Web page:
Marine Spatial Planning:
The Future of Ocean Management
Marine Spatial Planning (MSP) is an approach that uses spatial information about natural resources and human uses to develop a comprehensive ocean management plan.
WHAT IS MARINE SPATIAL PLANNING?
Marine spatial planning (MSP) is a participatory process that spatially allocates human activities in the ocean to achieve ecological, economic, and social objectives.
WHAT ARE THE OUTPUTS OF MARINE SPATIAL PLANNING?
Done right, MSP results in a legally-binding spatial plan that is designed to strategically manage future ocean use. MSP should include a comprehensive management plan that addresses implementation, enforcement, financing, monitoring, evaluation, and adaptation. MSP legal frameworks and resulting plans guide the present and future use of marine space, including establishing a decision-making mechanism for permitting ocean uses. However, it is important to note that MSP is not a substitute for sector-based management.
WHY CONDUCT MARINE SPATIAL PLANNING?
Demand for marine resources often exceeds the capacity of marine ecosystems to absorb the impacts, leading to overfishing, habitat degradation, and pollution. These impacts in turn can lead to decline of ocean economies, including those related to fisheries and tourism, as well as loss of other non-monetary ecosystem services. Adopting an ecosystem-based approach through MSP can restore ecological integrity, improve ecosystem services, and advance sustainable blue economies. MSP specifically can benefit economic development by rebuilding and restoring renewable resources, reducing user conflict,
and creating regulatory certainty for ocean users.
WHAT IS THE RELATIONSHIP BETWEEN MARINE SPATIAL PLANS AND MARINE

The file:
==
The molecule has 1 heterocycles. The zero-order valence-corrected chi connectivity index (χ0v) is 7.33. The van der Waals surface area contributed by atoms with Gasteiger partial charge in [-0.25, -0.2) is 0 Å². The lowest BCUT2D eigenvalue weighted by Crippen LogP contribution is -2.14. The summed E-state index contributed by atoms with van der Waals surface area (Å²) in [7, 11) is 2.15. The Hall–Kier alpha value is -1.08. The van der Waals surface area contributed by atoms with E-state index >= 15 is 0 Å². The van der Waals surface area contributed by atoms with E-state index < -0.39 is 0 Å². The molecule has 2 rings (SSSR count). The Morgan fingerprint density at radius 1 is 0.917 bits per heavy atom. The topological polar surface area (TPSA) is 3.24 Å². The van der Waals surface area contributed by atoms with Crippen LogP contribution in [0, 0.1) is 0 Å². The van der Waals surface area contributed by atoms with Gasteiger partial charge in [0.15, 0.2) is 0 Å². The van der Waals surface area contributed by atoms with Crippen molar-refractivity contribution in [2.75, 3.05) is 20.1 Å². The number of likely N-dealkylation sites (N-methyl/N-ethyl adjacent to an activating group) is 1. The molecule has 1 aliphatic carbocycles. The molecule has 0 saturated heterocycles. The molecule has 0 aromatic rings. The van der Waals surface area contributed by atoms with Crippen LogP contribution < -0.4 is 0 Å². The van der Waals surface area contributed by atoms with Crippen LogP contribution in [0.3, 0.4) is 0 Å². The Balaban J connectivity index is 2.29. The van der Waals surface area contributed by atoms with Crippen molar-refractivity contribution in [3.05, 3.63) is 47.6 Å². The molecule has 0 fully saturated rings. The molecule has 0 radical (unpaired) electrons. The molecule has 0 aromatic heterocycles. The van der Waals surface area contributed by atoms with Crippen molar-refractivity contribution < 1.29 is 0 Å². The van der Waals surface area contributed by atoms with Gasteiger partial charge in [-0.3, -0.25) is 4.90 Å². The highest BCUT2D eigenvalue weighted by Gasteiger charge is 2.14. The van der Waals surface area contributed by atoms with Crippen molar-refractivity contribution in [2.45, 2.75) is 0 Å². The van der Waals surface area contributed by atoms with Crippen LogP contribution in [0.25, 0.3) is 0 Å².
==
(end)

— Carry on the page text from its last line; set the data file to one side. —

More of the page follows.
A key component of a marine spatial plan are marine protected areas which are used as a tool to safeguard marine resources, protect biodiversity, maximize fisheries production and recover marine resources. Marine protected areas limit human uses within an identified zone. The most effective marine protected areas are those that prohibit all extractive activities.
HOW ARE PROJECTS SET UP?
The Blue Prosperity Coalition has built upon the growing body of work and scholarship to create a pragmatic, phased approach in partnership with Governments and a team of experts for the development and implementation of MSP.
While each program of work is tailored to the given needs of a place, we use the following roadmap:
Planning & Goal Setting
a. Sign a Memorandum of Understanding with Government that describes key objectives, including
using MSP to designate at least 20-30% of the ocean as fully protected MPAs
b. Form Blue Prosperity Coalition team, determine project governance and develop work plan
c. Define goals, objectives, and time frame for MSP process
d. Organize stakeholder participation
PHASE 1 – Assess Current & Future Conditions
a. Ecological and fisheries assessment and synthesis of existing data
b. Mapping habitat and important ecological areas, existing and potential future human activities,
including identify spatial conflicts, compatibilities, and trade-offs
c. Assessment of legal framework related to ocean management
d. Community consultation and surveys
e. Evaluation of finance mechanisms
f. Compliance and enforcement evaluation
PHASE 2 – Develop and Approve Marine Spatial Plan
a. Sketch and identify spatial management scenarios
b. Develop marine spatial plan (spatial zoning map + management plan)
c. Develop and pass MSP legislation and regulations, including adoption of marine spatial plan
d. Solicit stakeholder feedback throughout process
PHASE 3 – Initiate Implementation
a. Build and strengthen implementation capacity
b. Demarcate protected areas and other zones as needed
c. Support compliance and enforcement (strategy development, training)
d. Develop monitoring protocols for habitat, fisheries, socioeconomic assessments
e. Support education and outreach
f. Promote MSP and ocean protection at international stage
LONG-TERM – Monitor & Adapt the Marine Spatial Plan
a. Monitor and evaluate MSP performance (i.e. habitat, fisheries, and socio-economic monitoring)
b. Adapt Marine Spatial Plan as needed